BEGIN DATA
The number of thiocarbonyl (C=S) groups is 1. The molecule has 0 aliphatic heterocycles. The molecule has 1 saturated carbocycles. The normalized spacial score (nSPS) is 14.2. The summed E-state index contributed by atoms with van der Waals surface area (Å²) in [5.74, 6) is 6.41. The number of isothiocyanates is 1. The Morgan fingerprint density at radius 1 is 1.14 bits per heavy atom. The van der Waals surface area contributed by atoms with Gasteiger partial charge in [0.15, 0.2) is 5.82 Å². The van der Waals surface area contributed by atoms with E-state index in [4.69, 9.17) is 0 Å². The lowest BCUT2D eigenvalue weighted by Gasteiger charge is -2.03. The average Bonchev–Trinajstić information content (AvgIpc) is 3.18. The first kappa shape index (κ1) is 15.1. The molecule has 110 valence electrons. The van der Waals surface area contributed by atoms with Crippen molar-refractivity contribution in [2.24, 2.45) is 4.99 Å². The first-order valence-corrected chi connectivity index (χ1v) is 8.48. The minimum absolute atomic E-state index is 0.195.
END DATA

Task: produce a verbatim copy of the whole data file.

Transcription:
The number of thiocarbonyl (C=S) groups is 1. The molecule has 0 aliphatic heterocycles. The molecule has 1 saturated carbocycles. The normalized spacial score (nSPS) is 14.2. The summed E-state index contributed by atoms with van der Waals surface area (Å²) in [5.74, 6) is 6.41. The number of isothiocyanates is 1. The Morgan fingerprint density at radius 1 is 1.14 bits per heavy atom. The van der Waals surface area contributed by atoms with Gasteiger partial charge in [0.15, 0.2) is 5.82 Å². The van der Waals surface area contributed by atoms with E-state index in [4.69, 9.17) is 0 Å². The lowest BCUT2D eigenvalue weighted by Gasteiger charge is -2.03. The average Bonchev–Trinajstić information content (AvgIpc) is 3.18. The first kappa shape index (κ1) is 15.1. The molecule has 110 valence electrons. The van der Waals surface area contributed by atoms with Crippen molar-refractivity contribution in [2.24, 2.45) is 4.99 Å². The first-order valence-corrected chi connectivity index (χ1v) is 8.48. The minimum absolute atomic E-state index is 0.195.